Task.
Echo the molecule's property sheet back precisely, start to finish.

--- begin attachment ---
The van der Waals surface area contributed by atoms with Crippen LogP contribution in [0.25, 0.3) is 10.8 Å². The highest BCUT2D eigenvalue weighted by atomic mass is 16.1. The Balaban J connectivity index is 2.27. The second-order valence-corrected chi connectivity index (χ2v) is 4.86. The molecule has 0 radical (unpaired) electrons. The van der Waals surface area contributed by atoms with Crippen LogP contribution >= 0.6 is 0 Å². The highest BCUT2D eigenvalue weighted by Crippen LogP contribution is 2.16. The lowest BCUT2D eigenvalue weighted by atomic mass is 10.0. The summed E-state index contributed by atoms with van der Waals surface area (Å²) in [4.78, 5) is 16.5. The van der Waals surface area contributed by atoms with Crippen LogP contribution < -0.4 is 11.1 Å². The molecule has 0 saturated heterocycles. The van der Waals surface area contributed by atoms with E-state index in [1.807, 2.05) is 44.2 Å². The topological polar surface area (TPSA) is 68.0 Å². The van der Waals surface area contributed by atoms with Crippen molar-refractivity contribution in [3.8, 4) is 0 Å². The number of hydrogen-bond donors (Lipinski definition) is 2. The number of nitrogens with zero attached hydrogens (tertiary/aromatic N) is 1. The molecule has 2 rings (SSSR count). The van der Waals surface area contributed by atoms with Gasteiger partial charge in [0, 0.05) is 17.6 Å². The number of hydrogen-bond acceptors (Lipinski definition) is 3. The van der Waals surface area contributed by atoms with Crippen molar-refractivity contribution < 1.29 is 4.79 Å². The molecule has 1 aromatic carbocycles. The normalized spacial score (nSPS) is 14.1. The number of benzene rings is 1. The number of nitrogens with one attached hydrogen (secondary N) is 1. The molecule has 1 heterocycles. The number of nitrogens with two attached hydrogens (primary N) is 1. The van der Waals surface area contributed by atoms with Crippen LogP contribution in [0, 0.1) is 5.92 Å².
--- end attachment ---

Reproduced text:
The van der Waals surface area contributed by atoms with Crippen LogP contribution in [0.25, 0.3) is 10.8 Å². The highest BCUT2D eigenvalue weighted by atomic mass is 16.1. The Balaban J connectivity index is 2.27. The second-order valence-corrected chi connectivity index (χ2v) is 4.86. The molecule has 0 radical (unpaired) electrons. The van der Waals surface area contributed by atoms with Crippen LogP contribution >= 0.6 is 0 Å². The highest BCUT2D eigenvalue weighted by Crippen LogP contribution is 2.16. The lowest BCUT2D eigenvalue weighted by atomic mass is 10.0. The summed E-state index contributed by atoms with van der Waals surface area (Å²) in [4.78, 5) is 16.5. The van der Waals surface area contributed by atoms with Crippen LogP contribution < -0.4 is 11.1 Å². The molecule has 0 saturated heterocycles. The van der Waals surface area contributed by atoms with E-state index in [1.807, 2.05) is 44.2 Å². The topological polar surface area (TPSA) is 68.0 Å². The van der Waals surface area contributed by atoms with Crippen molar-refractivity contribution in [3.8, 4) is 0 Å². The number of hydrogen-bond donors (Lipinski definition) is 2. The number of nitrogens with zero attached hydrogens (tertiary/aromatic N) is 1. The molecule has 2 rings (SSSR count). The van der Waals surface area contributed by atoms with Gasteiger partial charge in [0, 0.05) is 17.6 Å². The number of hydrogen-bond acceptors (Lipinski definition) is 3. The van der Waals surface area contributed by atoms with Crippen molar-refractivity contribution < 1.29 is 4.79 Å². The molecule has 1 aromatic carbocycles. The normalized spacial score (nSPS) is 14.1. The number of benzene rings is 1. The number of nitrogens with one attached hydrogen (secondary N) is 1. The molecule has 1 heterocycles. The number of nitrogens with two attached hydrogens (primary N) is 1. The van der Waals surface area contributed by atoms with Crippen LogP contribution in [0, 0.1) is 5.92 Å².